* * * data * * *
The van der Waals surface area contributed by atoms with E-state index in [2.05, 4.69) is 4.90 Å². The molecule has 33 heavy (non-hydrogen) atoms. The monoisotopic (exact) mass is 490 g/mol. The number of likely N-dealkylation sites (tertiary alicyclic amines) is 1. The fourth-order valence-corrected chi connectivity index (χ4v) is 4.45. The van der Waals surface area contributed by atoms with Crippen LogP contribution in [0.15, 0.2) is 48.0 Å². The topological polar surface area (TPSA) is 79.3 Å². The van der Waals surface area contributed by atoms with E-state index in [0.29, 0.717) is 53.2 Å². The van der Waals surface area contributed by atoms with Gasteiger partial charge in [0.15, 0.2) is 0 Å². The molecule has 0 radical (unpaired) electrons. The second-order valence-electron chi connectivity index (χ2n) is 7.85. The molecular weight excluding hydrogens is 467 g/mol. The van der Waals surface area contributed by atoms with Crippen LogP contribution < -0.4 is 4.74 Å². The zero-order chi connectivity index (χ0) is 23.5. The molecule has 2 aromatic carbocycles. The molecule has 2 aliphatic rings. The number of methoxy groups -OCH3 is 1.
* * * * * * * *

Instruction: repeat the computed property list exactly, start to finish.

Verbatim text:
The van der Waals surface area contributed by atoms with E-state index in [2.05, 4.69) is 4.90 Å². The molecule has 33 heavy (non-hydrogen) atoms. The monoisotopic (exact) mass is 490 g/mol. The number of likely N-dealkylation sites (tertiary alicyclic amines) is 1. The fourth-order valence-corrected chi connectivity index (χ4v) is 4.45. The van der Waals surface area contributed by atoms with Crippen LogP contribution in [0.15, 0.2) is 48.0 Å². The topological polar surface area (TPSA) is 79.3 Å². The van der Waals surface area contributed by atoms with E-state index in [0.29, 0.717) is 53.2 Å². The van der Waals surface area contributed by atoms with Gasteiger partial charge in [0.15, 0.2) is 0 Å². The molecule has 0 radical (unpaired) electrons. The second-order valence-electron chi connectivity index (χ2n) is 7.85. The molecular weight excluding hydrogens is 467 g/mol. The van der Waals surface area contributed by atoms with Crippen LogP contribution < -0.4 is 4.74 Å². The zero-order chi connectivity index (χ0) is 23.5. The molecule has 2 aromatic carbocycles. The molecule has 2 aliphatic rings. The number of methoxy groups -OCH3 is 1.